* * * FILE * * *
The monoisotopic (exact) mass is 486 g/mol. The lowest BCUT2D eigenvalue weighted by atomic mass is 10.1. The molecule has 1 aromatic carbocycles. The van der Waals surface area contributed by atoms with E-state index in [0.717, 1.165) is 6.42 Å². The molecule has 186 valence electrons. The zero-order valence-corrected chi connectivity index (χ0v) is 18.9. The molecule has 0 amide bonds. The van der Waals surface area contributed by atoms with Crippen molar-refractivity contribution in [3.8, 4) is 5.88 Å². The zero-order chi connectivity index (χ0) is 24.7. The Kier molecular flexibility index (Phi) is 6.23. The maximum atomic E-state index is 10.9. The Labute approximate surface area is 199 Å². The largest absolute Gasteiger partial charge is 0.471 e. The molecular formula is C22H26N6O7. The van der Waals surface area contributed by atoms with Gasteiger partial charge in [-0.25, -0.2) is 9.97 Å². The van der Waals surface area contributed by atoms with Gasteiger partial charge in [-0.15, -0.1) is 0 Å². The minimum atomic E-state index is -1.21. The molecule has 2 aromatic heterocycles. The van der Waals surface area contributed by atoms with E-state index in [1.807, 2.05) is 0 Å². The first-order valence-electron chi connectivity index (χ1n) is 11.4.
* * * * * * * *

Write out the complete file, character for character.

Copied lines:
The monoisotopic (exact) mass is 486 g/mol. The lowest BCUT2D eigenvalue weighted by atomic mass is 10.1. The molecule has 1 aromatic carbocycles. The van der Waals surface area contributed by atoms with E-state index in [0.717, 1.165) is 6.42 Å². The molecule has 186 valence electrons. The zero-order valence-corrected chi connectivity index (χ0v) is 18.9. The molecule has 0 amide bonds. The van der Waals surface area contributed by atoms with Crippen molar-refractivity contribution in [3.8, 4) is 5.88 Å². The zero-order chi connectivity index (χ0) is 24.7. The Kier molecular flexibility index (Phi) is 6.23. The maximum atomic E-state index is 10.9. The Labute approximate surface area is 199 Å². The largest absolute Gasteiger partial charge is 0.471 e. The molecular formula is C22H26N6O7. The van der Waals surface area contributed by atoms with Gasteiger partial charge in [-0.25, -0.2) is 9.97 Å². The van der Waals surface area contributed by atoms with Gasteiger partial charge in [-0.15, -0.1) is 0 Å². The minimum atomic E-state index is -1.21. The molecule has 2 aromatic heterocycles. The van der Waals surface area contributed by atoms with E-state index in [1.807, 2.05) is 0 Å². The first-order valence-electron chi connectivity index (χ1n) is 11.4.